Of all the vast literature on the current plight of the Republican Party, this fairly simple statement from Rich Lowry makes the most sense to me:

[S]o much depends on substance. No “rebranding” will make a difference if Republican policy is not relevant to people’s lives. What the party desperately needs more than different marketing or new political consultants are a few Jack Kemps, political entrepreneurs willing to ignore orthodoxies and evangelize for new ideas.

Kemp did his most important work as a backbencher in the House. Where is his equivalent today? It’s too bad John Boehner, Eric Cantor and Kevin McCarthy don’t tell some promising member to spend the next three months coming up with 10 ideas for promoting work in America, or for a new welfare reform agenda, or for replacing Obamacare, or for making college affordable. Instead, it’s all federal debt, all the time.

Now to be sure, Jack Kemp’s reputation as an idea man is being considerably inflated by Lowry. But it’s the right idea. Unfortunately, when you start trying to come up with “new ideas” on a broad array of issues, it tends to bring you directly into conflict with ideological shibboleths, the most important being the conservative conviction that government can’t do much of anything competently other than blowing things up and rewarding the already rewarded. Coming up with an actual way of “replacing Obamacare” that doesn’t exacerbate the worst features of the pre-reform status quo ante (e.g., the favorite Republican prescription of interstate insurance sales) isn’t a day’s work but that of years spent trying to overcome or subvert the conservative hostility to any real public sector role in health care, and to the very risk-spreading idea of health insurance itself.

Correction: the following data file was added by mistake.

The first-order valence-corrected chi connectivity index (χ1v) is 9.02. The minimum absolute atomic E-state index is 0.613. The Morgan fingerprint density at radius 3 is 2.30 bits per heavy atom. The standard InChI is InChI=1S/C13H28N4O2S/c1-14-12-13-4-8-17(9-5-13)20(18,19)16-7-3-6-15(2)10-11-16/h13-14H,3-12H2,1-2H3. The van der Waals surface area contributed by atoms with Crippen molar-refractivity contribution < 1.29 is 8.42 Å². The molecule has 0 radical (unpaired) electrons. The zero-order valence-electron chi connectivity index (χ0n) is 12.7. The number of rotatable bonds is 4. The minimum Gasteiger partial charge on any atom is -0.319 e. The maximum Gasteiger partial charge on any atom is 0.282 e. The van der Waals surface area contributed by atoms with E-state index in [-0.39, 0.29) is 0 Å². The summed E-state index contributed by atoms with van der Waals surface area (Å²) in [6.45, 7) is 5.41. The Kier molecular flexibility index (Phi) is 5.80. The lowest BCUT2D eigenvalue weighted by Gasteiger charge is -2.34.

I’m skeptical that a room full of Jack Kemps could come up with a whole lot that would meet any serious public policy smell test while passing the various litmus tests of the conservative movement that National Review (which Lowry edits) helped launch back in the day. But I suppose you gotta start somewhere, unless you want to forget about the steak and keep issuing reports about how to jazz up the sizzle.

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Ed Kilgore is a political columnist for New York and managing editor at the Democratic Strategist website. He was a contributing writer at the Washington Monthly from January 2012 until November 2015, and was the principal contributor to the Political Animal blog.